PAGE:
- End-of-life threshold features
However, not every BMS device will provide all these functions. One supplier may design a BMS component that offers battery protection circuitry and state-of-charge monitoring, but not cell balancing. The type of features that will be offered should be analyzed by the customer to determine if the BMS system will work with the existing battery design, or if it will improve the battery pack's functionality and longevity.
Recertification Concerns When Using Optional Suppliers
Customers will spend enormous amounts of money to obtain certification for their battery pack designs. They have to offer a certain amount of battery samples that are required by the certifying agency to test. Yet, customers may be worried about switching suppliers because they believe that they will have to undergo recertification again with UL as well as DOT/UN38.3. Recertification may not be necessary depending on the battery chemistry and the designs.
If there are absolutely no changes to the battery design (for batteries that are not lithium based) when switching suppliers, then UL and DOT/UN38.3 recertification will not be required. This reason is because the battery pack and enclosure designs have already gone through the testing and validation phases. Yet, if there are even minor changes to the chemistry or other component designs, then recertification will have to be implemented again because the previous certification will not be valid.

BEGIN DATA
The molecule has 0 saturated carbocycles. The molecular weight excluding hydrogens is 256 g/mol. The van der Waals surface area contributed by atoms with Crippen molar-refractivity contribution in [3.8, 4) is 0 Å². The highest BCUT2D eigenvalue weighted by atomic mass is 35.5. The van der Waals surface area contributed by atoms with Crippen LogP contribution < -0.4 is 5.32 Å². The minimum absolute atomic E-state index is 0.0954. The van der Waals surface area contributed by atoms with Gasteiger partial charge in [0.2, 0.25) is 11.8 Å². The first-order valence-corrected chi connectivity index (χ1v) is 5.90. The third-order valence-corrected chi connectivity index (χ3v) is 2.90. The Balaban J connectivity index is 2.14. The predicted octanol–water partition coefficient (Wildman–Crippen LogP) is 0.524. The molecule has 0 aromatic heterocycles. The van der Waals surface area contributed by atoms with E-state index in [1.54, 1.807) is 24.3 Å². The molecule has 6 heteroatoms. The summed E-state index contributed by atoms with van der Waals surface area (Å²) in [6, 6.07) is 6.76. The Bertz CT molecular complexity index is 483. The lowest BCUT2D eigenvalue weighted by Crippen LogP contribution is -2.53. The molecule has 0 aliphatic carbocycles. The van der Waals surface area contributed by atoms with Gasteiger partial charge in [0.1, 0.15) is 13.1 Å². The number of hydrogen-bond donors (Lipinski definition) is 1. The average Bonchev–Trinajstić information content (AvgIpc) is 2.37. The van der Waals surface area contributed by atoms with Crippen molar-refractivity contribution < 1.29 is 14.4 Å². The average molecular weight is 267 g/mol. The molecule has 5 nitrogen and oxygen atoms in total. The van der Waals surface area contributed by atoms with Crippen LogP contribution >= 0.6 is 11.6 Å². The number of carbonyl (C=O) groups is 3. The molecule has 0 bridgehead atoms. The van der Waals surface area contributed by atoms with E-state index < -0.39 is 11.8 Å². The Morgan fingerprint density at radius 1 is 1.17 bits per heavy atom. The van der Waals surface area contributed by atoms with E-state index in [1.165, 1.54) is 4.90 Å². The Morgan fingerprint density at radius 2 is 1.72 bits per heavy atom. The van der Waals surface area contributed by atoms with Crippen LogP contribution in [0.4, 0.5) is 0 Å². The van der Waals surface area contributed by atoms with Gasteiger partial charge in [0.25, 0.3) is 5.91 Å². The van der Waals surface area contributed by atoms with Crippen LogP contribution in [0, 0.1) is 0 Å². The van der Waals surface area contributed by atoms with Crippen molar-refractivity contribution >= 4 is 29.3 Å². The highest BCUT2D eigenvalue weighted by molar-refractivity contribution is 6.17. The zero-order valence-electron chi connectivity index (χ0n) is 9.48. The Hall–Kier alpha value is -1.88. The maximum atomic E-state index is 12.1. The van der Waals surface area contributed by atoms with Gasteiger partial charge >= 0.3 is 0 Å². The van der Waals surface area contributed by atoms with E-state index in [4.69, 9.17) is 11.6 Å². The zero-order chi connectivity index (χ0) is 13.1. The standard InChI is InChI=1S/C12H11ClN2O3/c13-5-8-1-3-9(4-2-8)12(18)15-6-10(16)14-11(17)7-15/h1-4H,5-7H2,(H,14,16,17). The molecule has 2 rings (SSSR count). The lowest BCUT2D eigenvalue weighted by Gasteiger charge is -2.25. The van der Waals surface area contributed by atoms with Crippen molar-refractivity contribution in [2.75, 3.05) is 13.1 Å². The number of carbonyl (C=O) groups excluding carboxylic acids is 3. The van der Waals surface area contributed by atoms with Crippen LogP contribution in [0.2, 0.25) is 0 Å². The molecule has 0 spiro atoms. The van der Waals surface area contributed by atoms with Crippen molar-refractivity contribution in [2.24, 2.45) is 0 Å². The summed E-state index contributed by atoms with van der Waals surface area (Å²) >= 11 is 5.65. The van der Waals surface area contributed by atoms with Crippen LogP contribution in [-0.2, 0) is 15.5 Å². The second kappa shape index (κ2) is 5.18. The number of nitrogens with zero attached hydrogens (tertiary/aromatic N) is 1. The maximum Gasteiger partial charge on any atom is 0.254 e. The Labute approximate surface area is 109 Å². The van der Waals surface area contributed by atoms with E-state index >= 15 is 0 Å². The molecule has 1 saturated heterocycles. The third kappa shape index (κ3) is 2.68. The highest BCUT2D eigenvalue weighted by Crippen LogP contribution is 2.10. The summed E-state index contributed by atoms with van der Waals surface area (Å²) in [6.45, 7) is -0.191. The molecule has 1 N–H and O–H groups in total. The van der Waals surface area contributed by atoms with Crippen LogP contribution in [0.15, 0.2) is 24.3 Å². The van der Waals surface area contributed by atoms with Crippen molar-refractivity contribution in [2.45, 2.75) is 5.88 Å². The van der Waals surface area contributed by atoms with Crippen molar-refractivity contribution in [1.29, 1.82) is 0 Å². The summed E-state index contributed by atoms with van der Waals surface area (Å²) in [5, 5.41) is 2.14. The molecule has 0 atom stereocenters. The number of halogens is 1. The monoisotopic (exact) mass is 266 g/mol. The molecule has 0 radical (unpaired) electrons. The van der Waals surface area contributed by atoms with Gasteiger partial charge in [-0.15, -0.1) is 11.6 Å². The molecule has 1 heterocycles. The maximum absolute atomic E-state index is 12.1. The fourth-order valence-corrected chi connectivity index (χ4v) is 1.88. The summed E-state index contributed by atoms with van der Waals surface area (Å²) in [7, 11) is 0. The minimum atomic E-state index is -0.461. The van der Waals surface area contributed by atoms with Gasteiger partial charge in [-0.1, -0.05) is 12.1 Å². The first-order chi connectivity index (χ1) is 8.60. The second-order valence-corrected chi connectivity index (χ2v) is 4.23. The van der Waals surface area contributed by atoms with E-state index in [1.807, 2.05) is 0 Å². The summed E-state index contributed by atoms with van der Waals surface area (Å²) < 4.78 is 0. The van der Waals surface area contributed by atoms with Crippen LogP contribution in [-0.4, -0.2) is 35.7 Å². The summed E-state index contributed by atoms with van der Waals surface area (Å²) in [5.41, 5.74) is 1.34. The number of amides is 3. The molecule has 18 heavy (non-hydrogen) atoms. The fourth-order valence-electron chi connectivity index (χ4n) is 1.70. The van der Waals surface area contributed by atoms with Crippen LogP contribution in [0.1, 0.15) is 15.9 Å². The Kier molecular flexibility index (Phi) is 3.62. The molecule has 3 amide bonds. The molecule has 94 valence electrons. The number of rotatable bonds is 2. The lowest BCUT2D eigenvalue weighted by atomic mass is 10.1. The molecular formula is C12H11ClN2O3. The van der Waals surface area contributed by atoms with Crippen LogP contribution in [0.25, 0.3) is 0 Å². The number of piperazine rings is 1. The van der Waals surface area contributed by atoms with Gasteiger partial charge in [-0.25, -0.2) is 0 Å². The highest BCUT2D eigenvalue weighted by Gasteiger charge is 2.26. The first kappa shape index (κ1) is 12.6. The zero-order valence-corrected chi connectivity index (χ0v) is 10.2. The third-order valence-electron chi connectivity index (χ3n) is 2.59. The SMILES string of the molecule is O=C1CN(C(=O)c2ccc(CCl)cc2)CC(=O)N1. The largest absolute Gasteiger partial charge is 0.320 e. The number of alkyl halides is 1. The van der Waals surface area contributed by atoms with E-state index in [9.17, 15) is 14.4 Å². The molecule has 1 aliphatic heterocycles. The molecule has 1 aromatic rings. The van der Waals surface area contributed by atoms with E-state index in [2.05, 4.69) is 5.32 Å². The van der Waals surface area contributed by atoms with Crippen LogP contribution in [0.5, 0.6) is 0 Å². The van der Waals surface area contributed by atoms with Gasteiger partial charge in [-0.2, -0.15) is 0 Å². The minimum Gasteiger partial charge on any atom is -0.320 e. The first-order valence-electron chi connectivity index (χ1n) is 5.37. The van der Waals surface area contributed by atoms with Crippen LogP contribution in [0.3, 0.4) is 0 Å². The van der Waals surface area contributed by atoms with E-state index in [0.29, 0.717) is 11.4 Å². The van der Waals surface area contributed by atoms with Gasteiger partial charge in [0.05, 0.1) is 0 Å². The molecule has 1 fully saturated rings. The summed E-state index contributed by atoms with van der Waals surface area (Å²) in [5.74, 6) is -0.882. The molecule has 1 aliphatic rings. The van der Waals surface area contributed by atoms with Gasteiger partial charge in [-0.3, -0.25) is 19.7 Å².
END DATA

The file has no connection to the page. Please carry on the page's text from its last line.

If a customer is switching their supplier to obtain lithium-based packs, then DOT/UN38.3 recertification is required. This recertification also applies to new battery cells even when they are a direct replacement. The reason is that the cell approval cannot be transferred from one supplier to the next due to safety and transportation concerns. The safety confirmation was provided to the finished product, but not to the lithium battery's components.
Due to suppliers offering varying BMS designs and features, and that lithium-based batteries are required to have BMS components placed into the pack, the current design of the battery packs may differ significantly from the original designs. To ensure the safe handling and transportation of the lithium-based batteries, customers should be ready to undergo the recertification process again.
Switching between battery suppliers can be a stressful process. Costs and time-to-market deadlines may change significantly. Seek out a battery supplier that can work with you to ensure a smooth transition so that you fully understand how the manufacturing process will take place, what additional costs may be incurred, and will know when the battery packs will be delivered.